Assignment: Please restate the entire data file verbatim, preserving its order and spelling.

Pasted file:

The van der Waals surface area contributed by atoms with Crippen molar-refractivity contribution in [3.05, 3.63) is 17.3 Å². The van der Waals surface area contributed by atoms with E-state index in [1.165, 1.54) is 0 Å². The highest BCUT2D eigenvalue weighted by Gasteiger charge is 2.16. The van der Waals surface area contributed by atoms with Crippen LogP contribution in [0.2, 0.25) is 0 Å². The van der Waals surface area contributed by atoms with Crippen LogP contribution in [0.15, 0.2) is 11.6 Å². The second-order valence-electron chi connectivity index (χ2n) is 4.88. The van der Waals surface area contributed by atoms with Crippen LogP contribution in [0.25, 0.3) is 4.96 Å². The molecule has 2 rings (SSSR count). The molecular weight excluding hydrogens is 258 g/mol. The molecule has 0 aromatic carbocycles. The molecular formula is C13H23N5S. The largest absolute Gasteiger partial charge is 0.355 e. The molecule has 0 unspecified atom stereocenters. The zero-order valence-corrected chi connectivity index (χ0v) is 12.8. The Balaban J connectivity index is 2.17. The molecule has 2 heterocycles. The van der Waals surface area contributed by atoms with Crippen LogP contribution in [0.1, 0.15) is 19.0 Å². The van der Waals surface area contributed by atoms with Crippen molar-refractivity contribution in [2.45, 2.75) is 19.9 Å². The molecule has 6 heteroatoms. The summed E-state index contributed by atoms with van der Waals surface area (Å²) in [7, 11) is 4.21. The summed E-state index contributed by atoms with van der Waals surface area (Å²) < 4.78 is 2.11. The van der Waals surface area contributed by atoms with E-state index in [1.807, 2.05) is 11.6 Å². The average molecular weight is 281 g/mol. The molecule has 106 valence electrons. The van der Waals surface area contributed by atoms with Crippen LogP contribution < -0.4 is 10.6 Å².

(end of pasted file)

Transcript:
The van der Waals surface area contributed by atoms with Crippen molar-refractivity contribution in [3.05, 3.63) is 17.3 Å². The van der Waals surface area contributed by atoms with E-state index in [1.165, 1.54) is 0 Å². The highest BCUT2D eigenvalue weighted by Gasteiger charge is 2.16. The van der Waals surface area contributed by atoms with Crippen LogP contribution in [0.2, 0.25) is 0 Å². The van der Waals surface area contributed by atoms with Crippen LogP contribution in [0.15, 0.2) is 11.6 Å². The second-order valence-electron chi connectivity index (χ2n) is 4.88. The van der Waals surface area contributed by atoms with Crippen LogP contribution in [0.25, 0.3) is 4.96 Å². The molecule has 2 rings (SSSR count). The molecular weight excluding hydrogens is 258 g/mol. The molecule has 0 aromatic carbocycles. The molecular formula is C13H23N5S. The largest absolute Gasteiger partial charge is 0.355 e. The molecule has 0 unspecified atom stereocenters. The zero-order valence-corrected chi connectivity index (χ0v) is 12.8. The Balaban J connectivity index is 2.17. The molecule has 2 heterocycles. The van der Waals surface area contributed by atoms with Crippen LogP contribution in [0.1, 0.15) is 19.0 Å². The van der Waals surface area contributed by atoms with Crippen molar-refractivity contribution in [2.45, 2.75) is 19.9 Å². The molecule has 6 heteroatoms. The summed E-state index contributed by atoms with van der Waals surface area (Å²) in [7, 11) is 4.21. The summed E-state index contributed by atoms with van der Waals surface area (Å²) < 4.78 is 2.11. The van der Waals surface area contributed by atoms with E-state index in [1.807, 2.05) is 11.6 Å². The average molecular weight is 281 g/mol. The molecule has 106 valence electrons. The van der Waals surface area contributed by atoms with Crippen LogP contribution < -0.4 is 10.6 Å².